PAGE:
Winter, besides being the season of skating, skiing and snowmobiling, is also a fabulous time for science. It’s true! Here are a few ideas to pass the frosty days while having fun and learning at the same time.
Looking for more kid-friendly science experiments? Check out our collection and try these holiday-themed activities:
Download your Honorary Scientist certificate when you're done!
While every reasonable effort is made to provide experiments that are safe, adult supervision is always recommended when experiments are performed. Safety gear, such as gloves and glasses, may be required.
Experiment 1: Candy in the Snow
(Adapted from How to Make Maple Syrup Snow Candy - Little Bins for Little Hands)
Safety Notice! Adult supervision is required for this experiment. Snow should be fresh, clean and safe for consumption.
- 1 cup 100% Pure Grade A Maple Syrup
- Metal Baking Pan
- Freshly-Fallen, Clean Snow (No snow? Try this experiment instead.)
- Candy Thermometer
Head outside and fill your metal baking pan with clean, freshly fallen snow. Place in the freezer or leave covered outside to stay cold.
With the help of an adult, add the maple syrup to your saucepan and bring to a boil over a medium-high heat. Boil and stir constantly until your candy thermometer reaches 220-230 F. Remove from heat.
Have your adult carefully spoon your maple syrup onto the snow in your baking pan. Watch it harden and into candy but let it cool before you take a bite. Try making some fun shapes and adding a lollipop stick!
Here’s the science behind your candy: Boiling the maple syrup evaporates water, leaving behind a concentrated solution that forms candy. When it hits the snow, the maple sugar molecules crystallize in the cold. You’ve just helped a liquid become a delicious solid!
Fun fact: Did you know the province of Quebec produces two-thirds of the world’s maple syrup?
Experiment 2: Snowstorm in a Jar
- Empty jar
- Baby oil
- Effervescent tablets
- Large measuring cup
- 1 cup water
- ½ cup white paint
Download the Snowstorm in a Jar instruction sheet
Set up an empty jar on a tray and pour baby oil to fill 2/3 of the jar.
Mix water with white paint in your measuring cup. Pour the paint mixture into the jar. Add some glitter to your jar for extra fun.
Drop one effervescent tablet into the jar. (You can also break the tablet in half). Now watch the snowstorm!
When it stops, add more tablets to reactivate the snowstorm.
Here’s the science behind your snowstorm: Oil is less dense than water, so the paint mixture stays at the bottom of the jar. When we drop effervescent tablets into the jar, the interaction with the water creates upward pressure, and the oil pushes it back down. Another important element in the experiment is sodium bicarbonate in the tablets, which creates carbon dioxide gas when mixed with water. The combination of these factors creates a cool snowstorm!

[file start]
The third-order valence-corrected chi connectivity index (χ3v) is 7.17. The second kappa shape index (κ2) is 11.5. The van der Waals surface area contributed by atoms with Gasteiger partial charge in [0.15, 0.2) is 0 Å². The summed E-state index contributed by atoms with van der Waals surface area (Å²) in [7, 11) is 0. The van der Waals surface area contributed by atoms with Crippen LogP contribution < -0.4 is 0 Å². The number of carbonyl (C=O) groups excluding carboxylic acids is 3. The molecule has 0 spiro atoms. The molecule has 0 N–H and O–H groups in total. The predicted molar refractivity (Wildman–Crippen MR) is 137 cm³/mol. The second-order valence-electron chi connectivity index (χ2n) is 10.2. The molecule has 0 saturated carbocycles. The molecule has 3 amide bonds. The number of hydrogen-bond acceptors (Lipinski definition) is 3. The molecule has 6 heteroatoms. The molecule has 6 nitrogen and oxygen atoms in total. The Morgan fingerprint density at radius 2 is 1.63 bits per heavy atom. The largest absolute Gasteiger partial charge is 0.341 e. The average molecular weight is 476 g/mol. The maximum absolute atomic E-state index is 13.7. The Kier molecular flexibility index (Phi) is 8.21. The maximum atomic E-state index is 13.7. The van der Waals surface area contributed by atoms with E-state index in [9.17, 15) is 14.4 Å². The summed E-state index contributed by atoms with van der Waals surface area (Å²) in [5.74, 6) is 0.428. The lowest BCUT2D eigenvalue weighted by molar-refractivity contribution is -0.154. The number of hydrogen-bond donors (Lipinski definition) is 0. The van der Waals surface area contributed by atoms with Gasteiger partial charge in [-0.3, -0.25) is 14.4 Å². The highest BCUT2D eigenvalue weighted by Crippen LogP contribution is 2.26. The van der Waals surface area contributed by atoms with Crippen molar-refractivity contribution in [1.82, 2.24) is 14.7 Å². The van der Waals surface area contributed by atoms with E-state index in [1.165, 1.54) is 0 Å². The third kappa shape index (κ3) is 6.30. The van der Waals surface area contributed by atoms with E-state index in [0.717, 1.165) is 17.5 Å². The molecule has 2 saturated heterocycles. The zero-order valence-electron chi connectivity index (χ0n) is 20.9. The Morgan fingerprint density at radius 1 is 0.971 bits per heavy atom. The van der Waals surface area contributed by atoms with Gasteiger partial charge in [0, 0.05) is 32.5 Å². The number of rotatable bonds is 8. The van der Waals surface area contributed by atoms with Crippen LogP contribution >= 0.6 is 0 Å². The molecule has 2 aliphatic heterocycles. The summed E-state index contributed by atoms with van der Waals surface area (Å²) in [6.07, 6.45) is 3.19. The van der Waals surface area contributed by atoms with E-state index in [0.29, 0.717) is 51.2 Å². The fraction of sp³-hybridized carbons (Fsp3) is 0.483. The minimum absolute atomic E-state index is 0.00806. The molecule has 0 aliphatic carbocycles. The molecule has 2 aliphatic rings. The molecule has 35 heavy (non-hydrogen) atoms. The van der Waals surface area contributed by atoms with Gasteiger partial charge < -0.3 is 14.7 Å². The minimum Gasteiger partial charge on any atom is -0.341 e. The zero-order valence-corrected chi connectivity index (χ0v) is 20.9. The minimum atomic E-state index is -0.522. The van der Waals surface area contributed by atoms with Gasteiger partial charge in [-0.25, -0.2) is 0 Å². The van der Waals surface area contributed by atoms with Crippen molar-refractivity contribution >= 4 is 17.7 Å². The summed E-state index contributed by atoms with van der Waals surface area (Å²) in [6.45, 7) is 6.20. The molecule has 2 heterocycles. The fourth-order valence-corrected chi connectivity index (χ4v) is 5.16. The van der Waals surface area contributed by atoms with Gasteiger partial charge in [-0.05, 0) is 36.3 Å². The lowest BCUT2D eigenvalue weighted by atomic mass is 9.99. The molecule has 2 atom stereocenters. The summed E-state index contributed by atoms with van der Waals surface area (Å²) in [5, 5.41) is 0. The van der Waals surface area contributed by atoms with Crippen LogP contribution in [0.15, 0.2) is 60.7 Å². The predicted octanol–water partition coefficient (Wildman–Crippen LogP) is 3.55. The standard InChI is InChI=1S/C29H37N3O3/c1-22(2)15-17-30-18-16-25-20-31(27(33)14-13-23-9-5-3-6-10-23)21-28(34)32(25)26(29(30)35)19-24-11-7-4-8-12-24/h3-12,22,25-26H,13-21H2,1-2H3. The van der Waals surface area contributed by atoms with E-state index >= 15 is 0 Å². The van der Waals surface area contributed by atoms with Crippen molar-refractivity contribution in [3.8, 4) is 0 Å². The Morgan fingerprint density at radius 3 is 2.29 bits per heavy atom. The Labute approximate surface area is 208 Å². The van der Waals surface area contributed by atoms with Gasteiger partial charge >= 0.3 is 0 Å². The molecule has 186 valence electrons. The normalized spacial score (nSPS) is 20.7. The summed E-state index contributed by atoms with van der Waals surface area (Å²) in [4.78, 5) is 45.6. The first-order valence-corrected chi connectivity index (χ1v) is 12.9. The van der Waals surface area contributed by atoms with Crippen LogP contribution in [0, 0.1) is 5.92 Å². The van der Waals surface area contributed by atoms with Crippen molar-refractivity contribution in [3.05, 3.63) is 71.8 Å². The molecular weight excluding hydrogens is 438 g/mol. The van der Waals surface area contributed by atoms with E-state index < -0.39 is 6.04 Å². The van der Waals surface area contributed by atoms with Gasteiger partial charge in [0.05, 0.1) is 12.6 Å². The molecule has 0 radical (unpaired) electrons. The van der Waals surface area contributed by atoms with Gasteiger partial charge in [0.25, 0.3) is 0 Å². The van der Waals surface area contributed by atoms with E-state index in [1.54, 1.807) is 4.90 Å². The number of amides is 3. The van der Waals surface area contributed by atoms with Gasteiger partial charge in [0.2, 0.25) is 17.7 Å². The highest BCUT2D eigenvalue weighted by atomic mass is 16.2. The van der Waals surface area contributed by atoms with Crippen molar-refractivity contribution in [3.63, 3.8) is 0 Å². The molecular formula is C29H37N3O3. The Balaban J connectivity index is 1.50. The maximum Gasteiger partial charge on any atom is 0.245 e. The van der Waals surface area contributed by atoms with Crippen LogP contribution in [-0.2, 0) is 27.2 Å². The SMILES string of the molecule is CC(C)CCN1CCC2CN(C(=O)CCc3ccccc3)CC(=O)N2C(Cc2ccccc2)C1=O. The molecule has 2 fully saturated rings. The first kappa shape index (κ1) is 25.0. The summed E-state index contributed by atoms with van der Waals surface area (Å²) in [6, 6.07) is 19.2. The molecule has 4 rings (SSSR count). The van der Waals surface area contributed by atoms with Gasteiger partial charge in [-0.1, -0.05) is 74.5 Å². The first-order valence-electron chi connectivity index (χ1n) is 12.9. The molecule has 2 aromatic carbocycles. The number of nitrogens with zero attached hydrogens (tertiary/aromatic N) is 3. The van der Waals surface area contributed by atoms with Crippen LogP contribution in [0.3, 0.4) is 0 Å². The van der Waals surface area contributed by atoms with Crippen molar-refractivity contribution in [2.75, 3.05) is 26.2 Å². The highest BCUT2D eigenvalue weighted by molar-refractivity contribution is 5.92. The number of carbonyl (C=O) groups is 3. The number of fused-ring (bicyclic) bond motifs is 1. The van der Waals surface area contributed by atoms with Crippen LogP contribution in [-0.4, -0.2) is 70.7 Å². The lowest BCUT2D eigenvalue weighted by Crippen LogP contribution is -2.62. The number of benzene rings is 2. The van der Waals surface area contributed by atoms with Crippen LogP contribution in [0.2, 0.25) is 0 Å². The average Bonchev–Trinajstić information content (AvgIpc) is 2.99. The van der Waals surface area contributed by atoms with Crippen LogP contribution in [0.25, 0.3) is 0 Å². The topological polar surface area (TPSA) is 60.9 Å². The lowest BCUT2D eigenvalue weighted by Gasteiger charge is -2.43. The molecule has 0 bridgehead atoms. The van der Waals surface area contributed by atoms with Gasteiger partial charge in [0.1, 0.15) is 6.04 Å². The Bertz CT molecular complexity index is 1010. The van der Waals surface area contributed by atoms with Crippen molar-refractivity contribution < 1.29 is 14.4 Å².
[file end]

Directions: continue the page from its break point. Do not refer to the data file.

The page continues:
Experiment 3: Let’s Go Ice Fishing
(Adapted from Ice Fishing Experiment - A Dab of Glue Will Do)
Safety Notice! If you’re using an empty soup can, be careful of the edges. They can be sharp! Ask an adult to help you pick the right can.
- 1 empty metal can – washed and dried and free of any sharp edges
- Ice cubes
- 12-inch piece of string or yarn
Fill the can with cold water and add a few ice cubes. Dip the yarn in the water onto the cubes to “catch” a cube. Did you catch anything?
Next, place the string onto a cube and sprinkle some salt on top the cube. Wait about 30 seconds and try “catching” again. Did you get a cube this time? If you didn’t, try less salt or try catching your ice cube in 10 or 20 seconds.
Here’s the science behind your cube catch: Salt affects ice and its properties. Adding salt to ice lowers ice’s melting point. However, when ice is in freezing temperatures, it freezes again. The sprinkle of salt onto your ice cubes allowed it to melt and then refreeze quickly, letting you “catch” a cube.
Fun fact: Ice is water in its solid state. Ice is also less dense that water, which is why it floats. Ice also expands in its frozen state because the water molecules are farther apart in ice than in water.
More Fun Winter Facts
- The coldest temperature ever recorded in Canada occurred in Snag, Yukon. On February 3, 1947, the temperature dropped to -62.8 C (-81.4 F).
- The most snow in a single day was recorded in British Columbia. Tahtsa Lake, B.C. recorded the highest single-day snowfall in Canada of 145 cm of snow in one day.
- According to Environment and Climate Change Canada, a blizzard is defined as severe winter weather characterized by strong winds (40 km/hr or greater) with heavy or blowing snow, resulting in reduced visibility of 400 metres or less for at least four hours.